Leo Stillinger: At the beginning of the Safdie brothers’ (Daddy Longlegs (2009), Heaven Knows What (2014)) new feature-length film Good Time, two brothers have just robbed a bank. One asks the other: “Are you feelin’ this?” Good Time is not a good movie, but perhaps it can be justified in terms of this question.
Jordan Foy: “I don’t know what to tell you,” Robert Pattinson’s character Connie says at one point in the film, and I think this encapsulates exactly how I feel about it. I just don’t know. It was all over the place. There were things I appreciated, and things that drove me crazy.
LS: I’m feeling that high adrenaline confusion as well. Thanks to the convulsive soundtrack and claustrophobic cinematography, the unrelenting intensity quickly becomes too much. I spent most of the film feeling more exhausted than entertained. The film’s most memorable scene takes place in a darkly lit funhouse, where Connie finds a Sprite bottle filled with LSD. The scene can be taken as a metaphor for the movie itself—a bad trip.
JF: Bad trip indeed—this film significantly heightened my anxiety. For one thing, almost every shot is a close up on somebody’s face. And the soundtrack, produced by electronic artist Oneohtrix Point Never, is jarring and unfitting at times. These two factors—along with the haphazard and almost improvisational feel of the plot— resulted in a seriously unsettling viewing experience.
LS: Disorienting as it was, though, the style of the film is distinctive enough to hold it together as a work of art. Unfortunately, its protagonist is an unsympathetic plank. As Connie, Robert Pattinson is not much more expressive than he was as Edward in the Twilight series (2008-2012). Yet the camera remains glued to his face, which often fills the entire screen, perhaps in the futile hope that he will show any emotion. Pattinson himself described the film as a “really hardcore kind of Queens, New York, mentally-damaged psychopath, bank robbery movie.” It would be hard to argue with any of that; it’s just a shame that the mentally damaged psychopath wasn’t made to be more interesting.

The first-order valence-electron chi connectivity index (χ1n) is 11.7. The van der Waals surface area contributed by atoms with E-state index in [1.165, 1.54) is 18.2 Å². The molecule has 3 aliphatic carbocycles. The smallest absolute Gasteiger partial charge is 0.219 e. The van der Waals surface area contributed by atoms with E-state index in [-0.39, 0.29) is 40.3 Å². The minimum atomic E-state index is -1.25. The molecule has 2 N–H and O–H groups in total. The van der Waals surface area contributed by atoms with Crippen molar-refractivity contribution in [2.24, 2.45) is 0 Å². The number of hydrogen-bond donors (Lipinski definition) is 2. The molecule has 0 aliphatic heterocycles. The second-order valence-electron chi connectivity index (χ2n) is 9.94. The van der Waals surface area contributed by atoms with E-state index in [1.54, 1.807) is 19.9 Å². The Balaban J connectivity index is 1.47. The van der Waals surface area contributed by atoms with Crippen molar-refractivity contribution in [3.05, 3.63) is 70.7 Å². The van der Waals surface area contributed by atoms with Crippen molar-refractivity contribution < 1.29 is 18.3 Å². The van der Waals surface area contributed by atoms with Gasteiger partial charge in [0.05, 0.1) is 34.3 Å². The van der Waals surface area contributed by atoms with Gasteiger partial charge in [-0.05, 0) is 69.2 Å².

JF: Not going to disagree with Rob on that one. Connie is a grade A, sociopathic piece of shit. His goal in the film is to free his mentally handicapped brother from police custody, but at various points in the movie he recklessly endangers him, and spends most of the film ruthlessly manipulating people. Perhaps Connie was intended to be a morally grey character, but I had extreme difficulty sympathizing with him. I really didn’t like him.
LS: What makes the film more of a shame is that there is an interesting, sympathetic character, in the form of Connie’s brother Nick (Ben Safdie), whose mental turmoil and relationship with his grandmother seemed to promise a much more emotionally-complicated plot arc. Yet, Nick spends the majority of the film off-screen in a psychiatric hospital, and viewers are left with his soul-dead brother instead. The final scene, which depicts Nick participating in group exercise at the psychiatric hospital, is genuinely bittersweet. Moreover, it gives a glimpse into what this film could have been if taken in a different, more sensitive direction.
JF: The film has its moments though. There were some scenes that made me laugh, and there were times when I felt like maybe I was liking the movie. But ultimately the experience was too intense. There’s an audience for a film such as this, and maybe I would enjoy it a second time through, but I certainly did not have a ‘good time’ on my first watch.